Are We Killing Our Children’s Creativity?

Do we kill our children’s creativity and self expression with rules and regulations? Is our insistence that our kids do what they are told teaching them to be automatons?

I’d offer a strong yes to those questions.

Consider this scenario;

Yesterday I’m sitting at home, writing, and my son says; “Mam can I have a Mr. Freeze?”

She mildly loses the plot with him. “No Cian, I told you 20 times already, you’re not getting a Mr. Freeze. It’s 10:30 in the morning, no way, don’t ask me again!”

I thought she was a bit over the top with her response.

However I’ve been in that place before so I understand after 20 something requests for a Mr. Freeze, the question was starting to pull at the threads of my wife’s patients.

We’ve all been there, stressed out from other things and pushed too close to the edge of our patients by our kids.

But what’s the real issue here?

Who has the problem and what is our reaction teaching our kids about how this society we’ve brought them into works?

The Parent’s Role In Children’s Development

There is nothing necessarily unusual about the example above, it happens it most homes between the child and their parents — myself included.

Sometimes we haven’t got the energy to argue, and under the weight of their persistence we give in. We allow them what they ask for just to get some peace.

Other times we just flat out lose it and then there is the predictable fallout; crying upset child and angry parent. Not a good environment to have at home at all.

Despite our blind insistence that we’re doing what’s best for them, the truth is that neither response is the correct one.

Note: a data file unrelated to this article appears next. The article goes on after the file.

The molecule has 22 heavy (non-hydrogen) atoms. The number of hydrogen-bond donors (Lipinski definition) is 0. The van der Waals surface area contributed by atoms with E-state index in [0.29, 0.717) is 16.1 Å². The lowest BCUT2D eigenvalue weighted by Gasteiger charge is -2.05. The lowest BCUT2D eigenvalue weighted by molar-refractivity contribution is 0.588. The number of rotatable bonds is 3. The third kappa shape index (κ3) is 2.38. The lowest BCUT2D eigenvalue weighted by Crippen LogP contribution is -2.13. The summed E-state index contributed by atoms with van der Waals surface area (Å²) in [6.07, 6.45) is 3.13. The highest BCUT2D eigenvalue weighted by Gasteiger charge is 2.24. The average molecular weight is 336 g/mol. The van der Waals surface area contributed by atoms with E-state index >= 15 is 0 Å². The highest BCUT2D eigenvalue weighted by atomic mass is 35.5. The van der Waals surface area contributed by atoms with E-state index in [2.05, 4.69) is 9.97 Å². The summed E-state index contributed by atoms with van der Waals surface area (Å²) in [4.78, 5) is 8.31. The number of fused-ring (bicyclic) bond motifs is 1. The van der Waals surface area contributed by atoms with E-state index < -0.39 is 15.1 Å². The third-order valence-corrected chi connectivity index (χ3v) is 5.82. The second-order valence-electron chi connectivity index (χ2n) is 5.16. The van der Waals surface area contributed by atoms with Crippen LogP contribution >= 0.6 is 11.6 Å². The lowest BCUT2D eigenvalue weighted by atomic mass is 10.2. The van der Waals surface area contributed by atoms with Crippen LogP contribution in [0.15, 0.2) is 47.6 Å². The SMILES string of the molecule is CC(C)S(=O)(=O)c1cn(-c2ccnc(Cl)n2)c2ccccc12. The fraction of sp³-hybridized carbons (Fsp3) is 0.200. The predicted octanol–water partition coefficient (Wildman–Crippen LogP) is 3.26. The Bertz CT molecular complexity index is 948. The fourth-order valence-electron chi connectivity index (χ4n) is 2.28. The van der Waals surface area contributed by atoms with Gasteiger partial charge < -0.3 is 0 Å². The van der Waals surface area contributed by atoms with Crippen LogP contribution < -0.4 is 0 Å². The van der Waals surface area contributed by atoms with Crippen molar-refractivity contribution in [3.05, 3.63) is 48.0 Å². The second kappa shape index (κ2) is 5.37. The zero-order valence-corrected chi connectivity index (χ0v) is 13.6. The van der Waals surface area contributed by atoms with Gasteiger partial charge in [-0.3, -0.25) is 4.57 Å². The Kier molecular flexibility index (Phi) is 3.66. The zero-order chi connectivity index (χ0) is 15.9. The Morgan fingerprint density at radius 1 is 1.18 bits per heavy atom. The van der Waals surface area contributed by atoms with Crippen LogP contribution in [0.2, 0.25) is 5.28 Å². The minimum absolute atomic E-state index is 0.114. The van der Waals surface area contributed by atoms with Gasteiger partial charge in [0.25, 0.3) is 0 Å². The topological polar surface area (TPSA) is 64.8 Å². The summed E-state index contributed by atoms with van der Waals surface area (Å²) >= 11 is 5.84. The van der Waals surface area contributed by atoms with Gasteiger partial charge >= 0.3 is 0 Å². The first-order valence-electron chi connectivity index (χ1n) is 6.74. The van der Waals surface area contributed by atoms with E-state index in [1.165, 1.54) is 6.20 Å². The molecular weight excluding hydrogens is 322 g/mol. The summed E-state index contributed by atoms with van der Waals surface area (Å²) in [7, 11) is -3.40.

Neither response shows our kids how to properly regulate their emotions and behaviour. And in the process we damage their ability to express themselves in a healthy and creative way.

By reinforcing this pattern of behaviour over many years, we condition our children to stay boxed in.

“I won’t ask Man and Dad for that because I know they’ll get angry.”

Their brains are literally wired with this idea that they need to follow the rules or else. They take this idea into adulthood and it influences everything they do.

It’s normal, most parents engage with their child this way. However it doesn’t make it right or proper, nor does it encourage creative or divergent thinking.

Something has to change.

Dealing With The Fear Reaction

If I ask you to let go of the need to control the situation you’ll likely be gripped with a mild fear or anxiety. Cognitively we just cannot grasp the concept of allowing our children freedom to make decisions.

We have developed by our own childhood conditioning, a mild neurosis around the need to control them and their behaviour.

Our entire society is built this way, how could we not be affected by it?

We rationalise our own behaviour by stating;

That’s how we were reared and we didn’t turn out too bad. We got to give our children boundaries or they will have no sense or right and wrong!

A convenient response, one that reinforces our flawed ideas.

Our children are largely a product of their home environment, and absolutely everything we think, say and do influences their development either in a positive or negative way.

So it is our responsibility as parent to examine our own behaviours and ask ourselves if we are really doing the right thing.

How our parents did it, and how we now do it, is not necessarily good for our kids, with most of it merely reinforcing flawed principles of parenting.

The research available around childhood creativity speaks for itself, so give it a read.

I could produce volumes on this subject and will revisit it in the future, but I’ll leave it there for now.

Update: I did exactly the same today with my son. I wasn’t very measured and reacted kneejerk to a situation… some work to be done methinks.


Originally published at larrygmaguire.com on May 28, 2017.


A Request To Engage With You Further

Howdy, I’m Larry, Writer & Artist. Thanks for taking the time to read my stuff. I write about art & creativity. When I’m not doing that I write short stories about the ordinary lives of people and the challenges they face. My stuff can be edgy, hard hitting, and sometimes controversial, but never contrived. If that’s your bag you can Sign-up To Sunday Letters Here.

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